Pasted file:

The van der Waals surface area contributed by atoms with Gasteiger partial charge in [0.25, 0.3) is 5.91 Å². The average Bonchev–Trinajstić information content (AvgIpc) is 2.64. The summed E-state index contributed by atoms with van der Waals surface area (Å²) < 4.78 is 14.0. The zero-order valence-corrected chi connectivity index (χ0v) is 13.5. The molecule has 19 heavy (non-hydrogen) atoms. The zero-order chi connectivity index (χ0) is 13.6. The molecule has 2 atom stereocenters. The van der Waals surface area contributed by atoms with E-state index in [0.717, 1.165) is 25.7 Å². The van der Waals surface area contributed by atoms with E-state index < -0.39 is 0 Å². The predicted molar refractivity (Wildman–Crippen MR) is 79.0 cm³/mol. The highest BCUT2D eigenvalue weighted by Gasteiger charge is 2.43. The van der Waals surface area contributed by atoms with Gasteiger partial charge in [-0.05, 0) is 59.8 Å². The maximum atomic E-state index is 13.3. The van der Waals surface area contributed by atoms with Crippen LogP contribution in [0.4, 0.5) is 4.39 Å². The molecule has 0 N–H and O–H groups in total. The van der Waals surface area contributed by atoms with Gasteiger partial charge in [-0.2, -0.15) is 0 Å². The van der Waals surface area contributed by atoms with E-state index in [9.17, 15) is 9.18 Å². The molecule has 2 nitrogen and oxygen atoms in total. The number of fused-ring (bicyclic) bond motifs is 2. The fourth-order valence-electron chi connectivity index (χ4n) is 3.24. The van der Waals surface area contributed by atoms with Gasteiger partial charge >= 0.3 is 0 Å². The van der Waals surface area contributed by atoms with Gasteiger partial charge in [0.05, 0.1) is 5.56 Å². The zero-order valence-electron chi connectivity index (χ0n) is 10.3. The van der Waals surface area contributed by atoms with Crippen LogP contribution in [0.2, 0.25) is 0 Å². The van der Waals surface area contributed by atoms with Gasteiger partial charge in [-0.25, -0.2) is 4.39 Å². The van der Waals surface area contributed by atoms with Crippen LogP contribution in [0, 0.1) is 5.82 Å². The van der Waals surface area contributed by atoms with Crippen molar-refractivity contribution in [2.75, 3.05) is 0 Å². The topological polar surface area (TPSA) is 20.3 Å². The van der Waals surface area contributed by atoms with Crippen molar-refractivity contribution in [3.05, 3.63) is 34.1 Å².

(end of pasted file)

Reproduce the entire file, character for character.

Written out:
The van der Waals surface area contributed by atoms with Gasteiger partial charge in [0.25, 0.3) is 5.91 Å². The average Bonchev–Trinajstić information content (AvgIpc) is 2.64. The summed E-state index contributed by atoms with van der Waals surface area (Å²) < 4.78 is 14.0. The zero-order valence-corrected chi connectivity index (χ0v) is 13.5. The molecule has 19 heavy (non-hydrogen) atoms. The zero-order chi connectivity index (χ0) is 13.6. The molecule has 2 atom stereocenters. The van der Waals surface area contributed by atoms with E-state index in [0.717, 1.165) is 25.7 Å². The van der Waals surface area contributed by atoms with E-state index < -0.39 is 0 Å². The predicted molar refractivity (Wildman–Crippen MR) is 79.0 cm³/mol. The highest BCUT2D eigenvalue weighted by Gasteiger charge is 2.43. The van der Waals surface area contributed by atoms with Gasteiger partial charge in [-0.05, 0) is 59.8 Å². The maximum atomic E-state index is 13.3. The van der Waals surface area contributed by atoms with Crippen LogP contribution in [0.4, 0.5) is 4.39 Å². The molecule has 0 N–H and O–H groups in total. The van der Waals surface area contributed by atoms with Gasteiger partial charge in [-0.2, -0.15) is 0 Å². The van der Waals surface area contributed by atoms with E-state index in [9.17, 15) is 9.18 Å². The molecule has 2 nitrogen and oxygen atoms in total. The number of fused-ring (bicyclic) bond motifs is 2. The fourth-order valence-electron chi connectivity index (χ4n) is 3.24. The van der Waals surface area contributed by atoms with Gasteiger partial charge >= 0.3 is 0 Å². The van der Waals surface area contributed by atoms with Gasteiger partial charge in [0.05, 0.1) is 5.56 Å². The zero-order valence-electron chi connectivity index (χ0n) is 10.3. The van der Waals surface area contributed by atoms with Crippen LogP contribution in [0.2, 0.25) is 0 Å². The van der Waals surface area contributed by atoms with Gasteiger partial charge in [-0.25, -0.2) is 4.39 Å². The van der Waals surface area contributed by atoms with Crippen LogP contribution in [0, 0.1) is 5.82 Å². The van der Waals surface area contributed by atoms with Crippen molar-refractivity contribution in [2.75, 3.05) is 0 Å². The topological polar surface area (TPSA) is 20.3 Å². The van der Waals surface area contributed by atoms with Crippen molar-refractivity contribution in [3.05, 3.63) is 34.1 Å².